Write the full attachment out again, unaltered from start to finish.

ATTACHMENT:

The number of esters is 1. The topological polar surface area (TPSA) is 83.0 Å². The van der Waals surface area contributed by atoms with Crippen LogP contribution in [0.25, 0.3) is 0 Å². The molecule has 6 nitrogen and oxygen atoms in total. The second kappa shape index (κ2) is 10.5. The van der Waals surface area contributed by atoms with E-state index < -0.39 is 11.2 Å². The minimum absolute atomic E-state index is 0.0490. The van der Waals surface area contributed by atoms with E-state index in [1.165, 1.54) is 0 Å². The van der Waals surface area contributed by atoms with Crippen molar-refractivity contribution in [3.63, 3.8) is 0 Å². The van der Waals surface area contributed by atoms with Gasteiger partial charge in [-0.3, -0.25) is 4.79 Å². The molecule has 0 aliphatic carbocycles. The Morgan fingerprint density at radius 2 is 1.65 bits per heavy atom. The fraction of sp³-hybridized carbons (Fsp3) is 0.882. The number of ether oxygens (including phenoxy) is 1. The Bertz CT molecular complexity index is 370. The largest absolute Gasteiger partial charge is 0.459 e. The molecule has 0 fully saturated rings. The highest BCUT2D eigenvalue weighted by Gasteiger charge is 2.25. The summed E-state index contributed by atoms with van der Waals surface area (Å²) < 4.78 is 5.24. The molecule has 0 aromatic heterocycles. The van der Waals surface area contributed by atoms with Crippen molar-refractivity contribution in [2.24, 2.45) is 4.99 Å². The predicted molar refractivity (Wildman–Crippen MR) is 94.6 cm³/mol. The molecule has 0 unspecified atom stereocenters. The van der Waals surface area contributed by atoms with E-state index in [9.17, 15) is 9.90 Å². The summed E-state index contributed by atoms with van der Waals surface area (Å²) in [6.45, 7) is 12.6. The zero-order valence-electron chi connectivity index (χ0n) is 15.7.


The number of esters is 1. The topological polar surface area (TPSA) is 83.0 Å². The van der Waals surface area contributed by atoms with Crippen LogP contribution in [0.25, 0.3) is 0 Å². The molecule has 6 nitrogen and oxygen atoms in total. The second kappa shape index (κ2) is 10.5. The van der Waals surface area contributed by atoms with E-state index < -0.39 is 11.2 Å². The minimum absolute atomic E-state index is 0.0490. The van der Waals surface area contributed by atoms with E-state index in [1.165, 1.54) is 0 Å². The van der Waals surface area contributed by atoms with Crippen molar-refractivity contribution in [3.63, 3.8) is 0 Å². The van der Waals surface area contributed by atoms with Gasteiger partial charge in [-0.3, -0.25) is 4.79 Å². The molecule has 0 aliphatic carbocycles. The Morgan fingerprint density at radius 2 is 1.65 bits per heavy atom. The fraction of sp³-hybridized carbons (Fsp3) is 0.882. The number of ether oxygens (including phenoxy) is 1. The Bertz CT molecular complexity index is 370. The largest absolute Gasteiger partial charge is 0.459 e. The molecule has 0 fully saturated rings. The highest BCUT2D eigenvalue weighted by Gasteiger charge is 2.25. The summed E-state index contributed by atoms with van der Waals surface area (Å²) < 4.78 is 5.24. The molecule has 0 aromatic heterocycles. The van der Waals surface area contributed by atoms with Crippen molar-refractivity contribution in [2.24, 2.45) is 4.99 Å². The predicted molar refractivity (Wildman–Crippen MR) is 94.6 cm³/mol. The molecule has 0 unspecified atom stereocenters. The van der Waals surface area contributed by atoms with E-state index in [9.17, 15) is 9.90 Å². The summed E-state index contributed by atoms with van der Waals surface area (Å²) in [6.45, 7) is 12.6. The zero-order valence-electron chi connectivity index (χ0n) is 15.7.